Sen. John McCain (R-Ariz.) has earned the right to be an outspoken national
leader. As naval aviator, tortured prisoner of war, war hero, Congressman
and Senator from Arizona since 1987, McCain has been making sacrifices and
serving out country most of his life.
He's also a respected author. His latest book, Character is Destiny, has just been published. With everything going on in Washington these days, a discussion of good character and values seems in order.
MSNBC-TV's Chris Matthews sat down with McCain to ask him about his new book and pre-war intelligence, the hot topic in Washington these days.
To read an excerpt of their conversation, continue to the text below. To watch the video, click on the "Launch" button to the right.
CHRIS MATTHEWS, HARDBALL HOST: Welcome, Senator. Good timing. You're like Bob Woodward in getting these books ready.
I love some of the stuff in this book, especially about some of my heroes like Teddy Roosevelt and Sir Thomas More. And if you're a Catholic, we call him St. Thomas More.
But let's talk about this. Is the administration right to go out there and really whack the Democrats the way Vice President Cheney was for questioning the WMD case for war at this point?
SEN. JOHN MCCAIN (R), ARIZONA: I think the polls indicate that a lot of Americans, a majority of Americans, believe that they weren't told the truth.
That requires a vigorous response. That absolutely requires a vigorous response.
I think it's a lie to say that the president was lying. Colossal intelligence failure? Yes. Were we responsible, all of us, for a colossal intelligence failure? Absolutely. We have to fix it, yes. Has it been fixed? In my opinion, no.
But I do not believe that there was a massive conspiracy between the Russian intelligence agency and Israeli, French. Every intelligence agency in the world said that Saddam Hussein drew the same conclusion, that Saddam Hussein had weapons of mass destruction.
MATTHEWS: Do you believe that the vice president selected the worst case scenario, in terms of evidence. And perhaps ignored some of the exculpatory facts he was getting from the intelligence community, which we know is much more skeptical than he was about the cause for war.
MCCAIN: I have no information. I know that when I served on the Weapons of Mass Destruction Commission, every analyst that I asked, I said did you ever feel political pressure to change or distort any of your conclusions? Every one of them said no.
MATTHEWS: And you don't believe the vice president's half-dozen trips over to Langley, the CIA headquarters, had anything to do with influencing their reports? All those trips.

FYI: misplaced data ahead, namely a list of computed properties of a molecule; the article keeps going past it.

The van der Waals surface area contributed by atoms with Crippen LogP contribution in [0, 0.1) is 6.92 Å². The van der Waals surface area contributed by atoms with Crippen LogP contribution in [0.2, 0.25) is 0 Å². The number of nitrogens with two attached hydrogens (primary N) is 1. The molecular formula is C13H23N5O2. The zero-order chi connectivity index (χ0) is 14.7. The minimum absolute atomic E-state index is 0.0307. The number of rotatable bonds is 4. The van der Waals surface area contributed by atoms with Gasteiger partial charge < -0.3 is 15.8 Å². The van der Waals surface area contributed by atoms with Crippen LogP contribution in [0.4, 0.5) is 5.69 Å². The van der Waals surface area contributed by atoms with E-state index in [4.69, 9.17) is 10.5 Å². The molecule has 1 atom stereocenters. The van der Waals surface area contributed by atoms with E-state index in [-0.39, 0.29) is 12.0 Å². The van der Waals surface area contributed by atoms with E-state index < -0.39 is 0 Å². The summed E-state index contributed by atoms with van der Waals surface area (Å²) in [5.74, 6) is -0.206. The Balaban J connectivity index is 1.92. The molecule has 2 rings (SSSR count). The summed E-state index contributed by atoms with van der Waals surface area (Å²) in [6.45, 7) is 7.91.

MCCAIN: You know, in an issue this serious, Chris, maybe it's a good idea for administration officials to go over and examine the information that's provided. I can't say...
MATTHEWS: ... the No. 2 guy over there said he hadn't seen such a hammering in 35 years from outside.
MCCAIN: I don't know anything about that. I just know that the analysts who came before the commission that I sat on said, they hadn't felt...
MATTHEWS: ... OK after all is considered, when you were voting to authorize the use of force if necessary by the president in 2002, in October. Did you believe, after listening to the vice president that there was a chance that Saddam Hussein could deliver a nuclear weapon to this country? Drop a bomb on us?
MCCAIN: I believed not just from the vice president, but I believed in all the intelligence analyses. Maybe not that he could drop a bomb on the United States.
MATTHEWS: Well, that's what he was saying.
MCCAIN: But certainly that he was acquiring.
MATTHEWS: OK, he was getting toward one. But the idea of a mushroom cloud was a very vivid image, as you know.
MCCAIN: Yes, it was.
MATTHEWS: It's V.J. day, it's right from World War II. And it wakes people up, and say, wait a minute, we better not have that happen.
MCCAIN: But I could in a little different context. He had acquired and used — he was the only dictator in the world who had used weapons of mass destruction twice.
And, that we had the sanctions were eroding. We know the oil-for-food program was filled with corruption. The sanctions were not going to hold. And in my view, his entire record showed that he would acquire and use weapons of mass destruction if he ever had the chance to do so.
Were we wrong? Yes. That's what I think has the American people confused. But, there is a difference between being wrong and intentionally deceiving some people.